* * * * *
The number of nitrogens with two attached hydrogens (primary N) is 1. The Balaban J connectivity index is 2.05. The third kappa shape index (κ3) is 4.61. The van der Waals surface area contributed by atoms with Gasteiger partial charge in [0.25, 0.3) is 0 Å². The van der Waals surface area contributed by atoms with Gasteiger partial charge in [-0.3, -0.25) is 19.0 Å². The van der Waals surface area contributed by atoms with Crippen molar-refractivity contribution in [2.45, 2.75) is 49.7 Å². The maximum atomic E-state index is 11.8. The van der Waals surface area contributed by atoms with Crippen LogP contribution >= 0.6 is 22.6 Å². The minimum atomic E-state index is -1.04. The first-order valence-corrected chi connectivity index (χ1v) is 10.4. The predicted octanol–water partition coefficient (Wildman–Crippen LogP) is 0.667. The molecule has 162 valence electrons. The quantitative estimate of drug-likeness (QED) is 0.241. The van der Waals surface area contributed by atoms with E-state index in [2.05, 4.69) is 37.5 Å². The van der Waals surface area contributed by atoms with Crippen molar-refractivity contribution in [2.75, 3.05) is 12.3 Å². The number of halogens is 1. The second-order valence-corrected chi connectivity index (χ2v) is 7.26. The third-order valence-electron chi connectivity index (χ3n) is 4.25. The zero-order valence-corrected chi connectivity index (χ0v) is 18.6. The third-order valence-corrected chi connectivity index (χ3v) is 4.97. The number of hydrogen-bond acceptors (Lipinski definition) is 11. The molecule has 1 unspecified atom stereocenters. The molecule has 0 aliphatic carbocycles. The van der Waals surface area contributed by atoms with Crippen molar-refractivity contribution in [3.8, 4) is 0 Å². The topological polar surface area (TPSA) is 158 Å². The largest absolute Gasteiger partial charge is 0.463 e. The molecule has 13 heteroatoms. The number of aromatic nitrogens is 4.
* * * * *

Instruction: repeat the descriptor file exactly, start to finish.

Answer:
The number of nitrogens with two attached hydrogens (primary N) is 1. The Balaban J connectivity index is 2.05. The third kappa shape index (κ3) is 4.61. The van der Waals surface area contributed by atoms with Gasteiger partial charge in [0.25, 0.3) is 0 Å². The van der Waals surface area contributed by atoms with Gasteiger partial charge in [-0.3, -0.25) is 19.0 Å². The van der Waals surface area contributed by atoms with Crippen molar-refractivity contribution in [2.45, 2.75) is 49.7 Å². The maximum atomic E-state index is 11.8. The van der Waals surface area contributed by atoms with Crippen LogP contribution >= 0.6 is 22.6 Å². The minimum atomic E-state index is -1.04. The first-order valence-corrected chi connectivity index (χ1v) is 10.4. The predicted octanol–water partition coefficient (Wildman–Crippen LogP) is 0.667. The molecule has 162 valence electrons. The quantitative estimate of drug-likeness (QED) is 0.241. The van der Waals surface area contributed by atoms with E-state index in [2.05, 4.69) is 37.5 Å². The van der Waals surface area contributed by atoms with Crippen molar-refractivity contribution in [2.75, 3.05) is 12.3 Å². The number of halogens is 1. The second-order valence-corrected chi connectivity index (χ2v) is 7.26. The third-order valence-electron chi connectivity index (χ3n) is 4.25. The zero-order valence-corrected chi connectivity index (χ0v) is 18.6. The third-order valence-corrected chi connectivity index (χ3v) is 4.97. The number of hydrogen-bond acceptors (Lipinski definition) is 11. The molecule has 1 unspecified atom stereocenters. The molecule has 0 aliphatic carbocycles. The van der Waals surface area contributed by atoms with Crippen molar-refractivity contribution in [3.8, 4) is 0 Å². The topological polar surface area (TPSA) is 158 Å². The largest absolute Gasteiger partial charge is 0.463 e. The molecule has 13 heteroatoms. The number of aromatic nitrogens is 4.